Anthony Weiner Stands Out (and Up) at First Mayoral Debate

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Photo: @NYDNLemire

This afternoon marked Anthony Weiner's first appearance in a mayoral debate, and despite his lack of practice, he seemed at ease sliding into the thick of things. The race's Democratic candidates — with the notable exception of Christine Quinn, who declined to attend — gathered at NYU’s Kimmel Center to discuss education policy and less-than-subtly court the favor of the powerful United Federation of Teachers. Even before the debate began, Weiner was something of the central focus, with camera crews nearly boxing out poor old Sal Albanese to get a good shot of the former congressman.

Weiner did his part to keep that attention throughout the debate, making an effort to stand out by literally being the only candidate to stand up when he gave remarks. Along with an easygoing demeanor and a constant stream of jokes, Weiner's rolled up sleeves gave off a "cool substitute teacher vibe" to the many students in the audience. Through the various ludicrously named rounds of the debate, Weiner was also one of the few candidates to have any serious differences with his opposition.

In the “crossfire” round, Weiner reiterated his stance that so-called problem kids need to be “focused on like a laser beam” and possibly removed from classes, stating that “the last thing you need is a disruptive child [in the classroom]” — a policy that the rest of the candidates eschew in favor of more progressive punishment. In the yes or no “lightning round,” he was unique in being the only candidate to answer a definitive “no” when it came to whether he’d lessen the NYPD presence in schools.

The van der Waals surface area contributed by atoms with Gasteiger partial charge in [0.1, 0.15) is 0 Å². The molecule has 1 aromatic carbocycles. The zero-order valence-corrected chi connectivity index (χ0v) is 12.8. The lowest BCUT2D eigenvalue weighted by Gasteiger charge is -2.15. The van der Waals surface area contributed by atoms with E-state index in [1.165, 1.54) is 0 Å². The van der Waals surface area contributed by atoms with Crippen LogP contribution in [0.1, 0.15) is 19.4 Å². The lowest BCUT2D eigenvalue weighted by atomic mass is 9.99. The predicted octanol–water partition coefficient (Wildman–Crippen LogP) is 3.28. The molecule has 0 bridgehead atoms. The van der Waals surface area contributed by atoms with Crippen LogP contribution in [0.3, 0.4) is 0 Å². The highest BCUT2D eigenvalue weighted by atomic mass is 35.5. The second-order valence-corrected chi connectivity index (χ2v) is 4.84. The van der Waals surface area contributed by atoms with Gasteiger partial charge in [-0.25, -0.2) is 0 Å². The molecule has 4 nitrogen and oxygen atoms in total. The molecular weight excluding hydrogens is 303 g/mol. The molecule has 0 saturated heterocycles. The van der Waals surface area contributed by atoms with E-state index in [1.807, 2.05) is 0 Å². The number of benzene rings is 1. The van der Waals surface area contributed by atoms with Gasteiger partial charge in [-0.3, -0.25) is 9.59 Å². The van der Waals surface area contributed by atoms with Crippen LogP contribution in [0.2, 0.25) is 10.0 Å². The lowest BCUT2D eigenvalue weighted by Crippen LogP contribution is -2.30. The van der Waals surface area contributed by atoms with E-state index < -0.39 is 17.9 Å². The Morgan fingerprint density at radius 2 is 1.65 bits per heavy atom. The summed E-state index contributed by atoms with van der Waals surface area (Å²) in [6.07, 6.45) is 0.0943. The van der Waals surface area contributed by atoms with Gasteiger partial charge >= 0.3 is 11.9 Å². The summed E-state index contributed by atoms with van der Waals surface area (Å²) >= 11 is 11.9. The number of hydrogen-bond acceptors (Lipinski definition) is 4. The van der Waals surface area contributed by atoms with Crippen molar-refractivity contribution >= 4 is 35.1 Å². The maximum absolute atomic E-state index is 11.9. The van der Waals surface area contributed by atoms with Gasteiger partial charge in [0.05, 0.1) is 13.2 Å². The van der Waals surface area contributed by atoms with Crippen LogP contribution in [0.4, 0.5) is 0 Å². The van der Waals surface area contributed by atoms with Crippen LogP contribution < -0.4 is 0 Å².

Being different didn’t necessarily play well with the audience though. Kim Sweet, executive director of Advocates for Children, told Daily Intelligencer that “Weiner certainly carved out a place for himself as being anti-progressive discipline … which was disappointing for us to hear.” Crowd favorites seemed to include Bill DeBlasio and John Liu, both of whom received smatterings of applause after some of their statements.

As for Quinn, who pulled out of the debate around the time Weiner RSVP'd, she received a number of boos when the moderator derisively explained that she couldn’t make it despite their attempts at rescheduling to accommodate her. Certain moments of the debate seemed like something of a trial in absentia for Quinn. One question about co-location of schools was directed at her by name, then fielded by the rest of the candidates.

The popular targets at the debate were certainly Quinn and Mayor Bloomberg, but with a respectable performance this afternoon, strengthening poll numbers, and a long, unpredictable road ahead, it may not be too long before the rest of the field starts gunning for Weiner as well.